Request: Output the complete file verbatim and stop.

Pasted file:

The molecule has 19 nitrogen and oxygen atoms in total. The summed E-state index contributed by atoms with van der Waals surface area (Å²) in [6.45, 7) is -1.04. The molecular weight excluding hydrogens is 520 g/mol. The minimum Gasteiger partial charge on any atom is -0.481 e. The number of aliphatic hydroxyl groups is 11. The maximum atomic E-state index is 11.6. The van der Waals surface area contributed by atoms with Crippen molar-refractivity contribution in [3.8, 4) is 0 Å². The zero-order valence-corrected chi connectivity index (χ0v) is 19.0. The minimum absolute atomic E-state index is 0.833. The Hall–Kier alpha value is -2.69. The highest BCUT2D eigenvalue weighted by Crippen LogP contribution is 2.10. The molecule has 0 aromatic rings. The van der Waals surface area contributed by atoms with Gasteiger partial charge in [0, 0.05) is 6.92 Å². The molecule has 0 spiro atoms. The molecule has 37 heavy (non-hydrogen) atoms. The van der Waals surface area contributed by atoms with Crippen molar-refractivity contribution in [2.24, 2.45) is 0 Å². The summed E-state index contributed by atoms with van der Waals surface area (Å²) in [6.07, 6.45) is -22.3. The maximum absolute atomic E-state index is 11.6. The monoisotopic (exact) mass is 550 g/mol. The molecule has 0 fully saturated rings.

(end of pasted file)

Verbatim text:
The molecule has 19 nitrogen and oxygen atoms in total. The summed E-state index contributed by atoms with van der Waals surface area (Å²) in [6.45, 7) is -1.04. The molecular weight excluding hydrogens is 520 g/mol. The minimum Gasteiger partial charge on any atom is -0.481 e. The number of aliphatic hydroxyl groups is 11. The maximum atomic E-state index is 11.6. The van der Waals surface area contributed by atoms with Crippen molar-refractivity contribution in [3.8, 4) is 0 Å². The zero-order valence-corrected chi connectivity index (χ0v) is 19.0. The minimum absolute atomic E-state index is 0.833. The Hall–Kier alpha value is -2.69. The highest BCUT2D eigenvalue weighted by Crippen LogP contribution is 2.10. The molecule has 0 aromatic rings. The van der Waals surface area contributed by atoms with Gasteiger partial charge in [0, 0.05) is 6.92 Å². The molecule has 0 spiro atoms. The molecule has 37 heavy (non-hydrogen) atoms. The van der Waals surface area contributed by atoms with Crippen molar-refractivity contribution in [2.24, 2.45) is 0 Å². The summed E-state index contributed by atoms with van der Waals surface area (Å²) in [6.07, 6.45) is -22.3. The maximum absolute atomic E-state index is 11.6. The monoisotopic (exact) mass is 550 g/mol. The molecule has 0 fully saturated rings.